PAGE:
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Memories and Cultures of Disaster

There is a very interesting story narrated by John Dvorak, a geophysicist, when he was part of a team that was tasked with the setting up of instruments to monitor volcanic activities in Indonesia.

After clearing the surveying gear with the customs in Jakarta, he went back to his bare room with the said instruments in the box. He was told a guest wanted to see what were in the box. A little boy was ushered in and he was with an elderly who, it seemed, was blind. The woman approached the box and placed her hand over it.

When the scientist and his colleagues started unpacking the instruments, they saw a small green bundle in a box. Curious to know what it was, they opened the box to see a coin. Dvorak then asked the Indonesian geologist who informed him the woman was wishing them luck in their job.

Two months later and after a series of explosive eruptions, the geophysicist remembered the bundle with the coin and mentioned it to his Indonesian friend. This time, his friend told him he interpreted wrongly the meaning of the coin. The woman was not wishing him and his team all the luck. She had come to make sure the newly arrived equipment would not alter the course of eruptions because, as she and other local people knew, volcanoes do not spew things out without reason. They bring justice and vengeance to the world.

If volcanoes do not erupt without reason, how do we deal with Taal? Or with Mayon?

Greg Bankoff, in his book Cultures of Disaster. Society and Natural Hazards in the Philippines, examines the numerous calamities that came to the Philippines. Looking through the Spanish archives and other documents, Bankoff looks at the coping mechanisms arrived at by the Filipinos through the centuries and how we have developed the “culture of disaster.”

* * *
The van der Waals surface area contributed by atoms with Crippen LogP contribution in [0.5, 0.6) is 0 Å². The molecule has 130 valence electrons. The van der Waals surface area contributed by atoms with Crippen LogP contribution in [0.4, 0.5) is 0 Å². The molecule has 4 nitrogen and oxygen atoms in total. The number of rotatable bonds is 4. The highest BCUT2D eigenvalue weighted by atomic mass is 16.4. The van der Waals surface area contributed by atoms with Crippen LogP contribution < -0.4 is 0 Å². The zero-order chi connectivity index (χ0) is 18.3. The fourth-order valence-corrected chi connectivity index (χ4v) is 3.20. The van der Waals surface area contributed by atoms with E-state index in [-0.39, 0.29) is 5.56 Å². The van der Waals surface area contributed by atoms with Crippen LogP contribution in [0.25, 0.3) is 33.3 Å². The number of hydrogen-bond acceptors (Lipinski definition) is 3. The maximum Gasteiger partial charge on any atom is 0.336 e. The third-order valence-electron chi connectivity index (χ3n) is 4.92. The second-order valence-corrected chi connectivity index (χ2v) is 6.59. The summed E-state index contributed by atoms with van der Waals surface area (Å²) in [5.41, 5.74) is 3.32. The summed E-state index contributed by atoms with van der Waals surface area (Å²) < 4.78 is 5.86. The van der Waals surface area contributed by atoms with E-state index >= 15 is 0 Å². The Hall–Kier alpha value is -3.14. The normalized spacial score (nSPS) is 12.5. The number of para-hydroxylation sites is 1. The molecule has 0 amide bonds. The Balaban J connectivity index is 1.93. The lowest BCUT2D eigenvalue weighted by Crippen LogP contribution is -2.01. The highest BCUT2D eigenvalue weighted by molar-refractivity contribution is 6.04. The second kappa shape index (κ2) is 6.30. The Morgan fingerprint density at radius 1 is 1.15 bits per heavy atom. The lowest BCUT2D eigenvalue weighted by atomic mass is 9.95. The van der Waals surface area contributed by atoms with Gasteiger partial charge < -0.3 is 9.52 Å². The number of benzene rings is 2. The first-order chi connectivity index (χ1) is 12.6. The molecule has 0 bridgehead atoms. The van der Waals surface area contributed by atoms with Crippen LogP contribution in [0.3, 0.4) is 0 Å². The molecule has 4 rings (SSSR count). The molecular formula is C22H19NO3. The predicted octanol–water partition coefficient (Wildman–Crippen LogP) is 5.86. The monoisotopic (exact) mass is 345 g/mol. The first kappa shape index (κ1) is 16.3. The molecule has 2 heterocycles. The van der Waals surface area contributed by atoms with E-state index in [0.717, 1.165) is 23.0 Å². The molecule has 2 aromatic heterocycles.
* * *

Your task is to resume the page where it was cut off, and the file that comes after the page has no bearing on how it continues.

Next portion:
What Bankoff says is that the frequent occurrence of disasters and calamities, i.e., volcanic eruptions and typhoons, can embed in the consciousness of the people witnessing the almost regular arrival of these disturbances the feeling that they are natural.

The almost nonsensical comments of the Vice-Mayor of Talisay demanding that the people in his town and other towns be allowed to come back therefore holds water. It is a way of making sense of the senseless and the unpredictable. If one listens intently to the local leader one finds a logic in his words: if the eruption of Taal was never predicted, how come the volcanologists are saying there is a threat of a bigger, more cataclysmic eruption?

Indeed, the gap between science and local knowledge is not merely a chasm between intelligence but a separation between those who study Nature and those who live Nature.

Bankoff was with Dr. Chris Newhall when the latter was invited to Ateneo de Naga by the Institute of Bikol History and Culture in cooperation with the Ateneo de Naga University Press. Newhall, a famous volcanologist was friend to Bankoff, a historian who has written on environmental histories and histories of crimes in the Philippines.